Thursday, March 27, 2014

Ten years of Rollingdale wines

Photo: Rollingdale's Steve Dale shows off back vintages 

Last September, realtors from RE/MAX Kelowna teamed up with Rollingdale Winery proprietors Steve and Kirsty Dale to host a reception at the winery for a delegation of Chinese investors.

At the time, the realtors had listed Rollingdale for $4.8 million. If ever there was a group of potential buyers of this or any other Okanagan winery, this group would have seemed to be it.

Zall Development Group, one of the five companies in the delegation, is said to have assets of C$4.9 billion. And that company is a minnow compared with the Dalian Wanda Group, with reported assets of C$64.8 billion.

This group was squired around the Okanagan by the British Columbia Ministry of International Trade which was facilitating introductions for potential investors in the British Columbia wine industry. To the best of my knowledge, no more Okanagan wineries have been acquired yet by Chinese buyers (aside from Lang Vineyards and First Estate Winery, both under Chinese ownership for several years).

If RE/MAX had clinched a deal last fall, there might not have been the remarkable wine tasting hosted this week in Vancouver by the Dales. They brought 52 wines spanning all the winery’s vintages, starting with 2004. The attendees were primarily restaurateurs and trade buyers.

Aside from Icewine, the older wines likely are no longer available. The Dales would have dipped into their stock of library wines. But even if one can’t buy the older wines, one had to be impressed by the longevity. The tasting settled the questions about whether BC wines can age: the Merlot “Rosebud” 2004 still shows lively sweet fruit flavours. The 2004 Chardonnay, while past its prime, still appealed with flavours of honey and marmalade.

You might think the realtors’ listing price a bit aggressive when you venture down Rollingdale’s unpaved driveway and find that the winery is in a large metal-clad industrial building. Of course, it is serviceable, with good winemaking equipment inside, just beyond the tasting counter. The friendly informality has its appeal. No doubt, the Chinese business people had a great time, even if no one wrote a cheque.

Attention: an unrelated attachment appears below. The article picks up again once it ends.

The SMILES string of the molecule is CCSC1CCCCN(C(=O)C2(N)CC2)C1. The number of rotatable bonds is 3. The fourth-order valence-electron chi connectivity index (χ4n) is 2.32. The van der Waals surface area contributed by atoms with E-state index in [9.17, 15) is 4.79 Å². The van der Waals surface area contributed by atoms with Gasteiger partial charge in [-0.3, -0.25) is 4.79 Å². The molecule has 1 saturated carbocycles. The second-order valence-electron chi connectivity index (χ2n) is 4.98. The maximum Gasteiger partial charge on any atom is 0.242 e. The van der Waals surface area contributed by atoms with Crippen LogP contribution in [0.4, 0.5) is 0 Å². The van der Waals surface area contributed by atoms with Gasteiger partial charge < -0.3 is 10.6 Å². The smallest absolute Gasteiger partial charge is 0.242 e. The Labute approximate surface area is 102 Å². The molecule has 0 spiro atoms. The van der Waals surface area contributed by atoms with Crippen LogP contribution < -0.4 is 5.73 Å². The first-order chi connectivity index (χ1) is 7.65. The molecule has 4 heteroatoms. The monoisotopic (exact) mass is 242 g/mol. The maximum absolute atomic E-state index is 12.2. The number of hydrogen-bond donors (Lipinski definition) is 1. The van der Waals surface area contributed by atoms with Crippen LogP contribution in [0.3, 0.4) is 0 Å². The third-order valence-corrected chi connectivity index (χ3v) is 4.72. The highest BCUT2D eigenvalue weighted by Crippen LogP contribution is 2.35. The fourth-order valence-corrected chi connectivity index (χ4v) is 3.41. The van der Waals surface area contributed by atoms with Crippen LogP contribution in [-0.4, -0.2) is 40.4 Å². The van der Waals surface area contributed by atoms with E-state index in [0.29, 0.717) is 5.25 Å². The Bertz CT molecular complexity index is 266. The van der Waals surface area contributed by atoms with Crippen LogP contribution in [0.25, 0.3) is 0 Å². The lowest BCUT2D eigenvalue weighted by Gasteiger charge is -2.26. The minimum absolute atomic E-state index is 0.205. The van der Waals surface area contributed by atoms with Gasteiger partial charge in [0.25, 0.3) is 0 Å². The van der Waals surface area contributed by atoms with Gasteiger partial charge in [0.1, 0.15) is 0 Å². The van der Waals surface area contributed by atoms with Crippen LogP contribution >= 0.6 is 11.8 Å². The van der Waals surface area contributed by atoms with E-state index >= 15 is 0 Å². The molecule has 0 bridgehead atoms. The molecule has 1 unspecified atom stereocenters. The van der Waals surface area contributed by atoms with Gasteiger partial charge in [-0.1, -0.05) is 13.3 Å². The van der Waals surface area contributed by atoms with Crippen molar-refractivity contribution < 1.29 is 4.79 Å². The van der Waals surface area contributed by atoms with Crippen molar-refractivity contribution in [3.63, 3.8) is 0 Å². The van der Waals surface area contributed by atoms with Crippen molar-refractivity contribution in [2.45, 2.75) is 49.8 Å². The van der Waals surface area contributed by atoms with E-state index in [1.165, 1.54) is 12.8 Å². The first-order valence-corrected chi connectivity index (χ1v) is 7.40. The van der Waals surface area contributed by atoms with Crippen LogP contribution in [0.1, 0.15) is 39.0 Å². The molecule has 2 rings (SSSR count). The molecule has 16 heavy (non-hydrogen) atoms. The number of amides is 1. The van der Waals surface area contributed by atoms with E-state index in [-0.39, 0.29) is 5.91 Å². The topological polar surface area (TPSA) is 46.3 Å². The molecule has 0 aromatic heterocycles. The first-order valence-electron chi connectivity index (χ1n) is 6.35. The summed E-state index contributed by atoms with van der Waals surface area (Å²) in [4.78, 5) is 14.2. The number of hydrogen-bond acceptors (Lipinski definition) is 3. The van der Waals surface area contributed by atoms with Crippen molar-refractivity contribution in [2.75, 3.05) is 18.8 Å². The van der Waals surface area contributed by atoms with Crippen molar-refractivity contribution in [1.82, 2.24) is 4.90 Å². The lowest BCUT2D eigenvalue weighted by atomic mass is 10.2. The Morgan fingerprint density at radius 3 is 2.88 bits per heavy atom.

One feature should have impressed them: since 2007, Rollingdale has been a certified organic producer.  Steve and Kirsty have a long history in organic agriculture. “I prefer to consume products that are as clean as they can be,” he has said. “I like to taste the untouched terroir of a vineyard clearly in the wine.”

The Dales – she is his high school sweetheart - have had an interesting journey to this point. He was born in Owen Sound, Ontario, in 1971 and earned a degree in English literature at Carleton University in Ottawa. Kirsty studied communications at Queen’s University.

Surprisingly, given that background, they then moved to British Columbia to open a gardening shop in Port Moody, where they specializing in making organic preparations and giving organic advice to local gardeners and greenhouses. After three years, they were invited to join a horticultural consulting partnership in Switzerland. They spent four years doing projects around Europe, acquiring a taste for wine along the way.

Steve then sold his interest to his partners and, after a year in Spain, decided to return to Canada and open a winery. In the fall of 2003, he enrolled in the winery assistant course at Okanagan University College. His first practicum involved pruning a vineyard by the Hainle winery. By lunchtime, his employers had learned that Steve wanted a vineyard of his own and he discovered that they wanted to get out of their lease. “Within a day, I had taken over the lease on that vineyard,” he says. “It was just like that.”

The Rollingdale winery now occupies that vineyard because the Dales, after leasing for a year, bought the property.  The vineyard, then just a little over two hectares (five acres) was divided almost equally between Maréchal Foch and Pinot Gris, with a few rows of Pinot Blanc. He has since added other varieties, including Chardonnay.

His initial instinct had been to get rid of the Foch, a French hybrid then still sharing the negative reputations that attached to all the hybrids (perhaps unfairly). Steve changed his mind late in 2005 when he left some Foch grapes hang for a few litres of icewine, almost certainly the first time that variety has been used in this way. Steve was so impressed with the result, which he called Portage, that his very limited production of 32 bottles was priced at $840 a bottle. It is currently in the winery’s website at $199.90. Both it and the 2006 Portage were among the wines at this week’s tasting and showed very well.

Rollingdale has made Icewine something of its specialty since opening and has done very well. In a desert wine show in Spain in 2008, the winery’s 2006 Pinot Gris “Sweet Tooth Series” Icewine achieved a perfect score of 100. It is on the winery’s web site at $399.90.

The big Bordeaux and Burgundy reds in the winery’s portfolio have always been made with grapes purchased from South Okanagan vineyards (organic where possible).

In a nod to Bordeaux, Rollingdale has released several vintages of “La Gauche” Cabernet Sauvignon and “Le Droite” Merlot. The 2007 and 2008s are showing very well. Currently, the winery’s web site offers the 2011 vintage at $39.90 a bottle. I scored the 2011 “Le Droite” Merlot at 90 plus points – and the wine is still developing its potential.

While it is no longer listed for sale on the web site, the winery’s 2007 Pinot Noir Reserve is still quite impressive, showing why it has taken home a string of awards, including silver at the 2010 Canadian Wine Awards.

This was quite a tasting. I wonder whether offshore owners would have hosted it.


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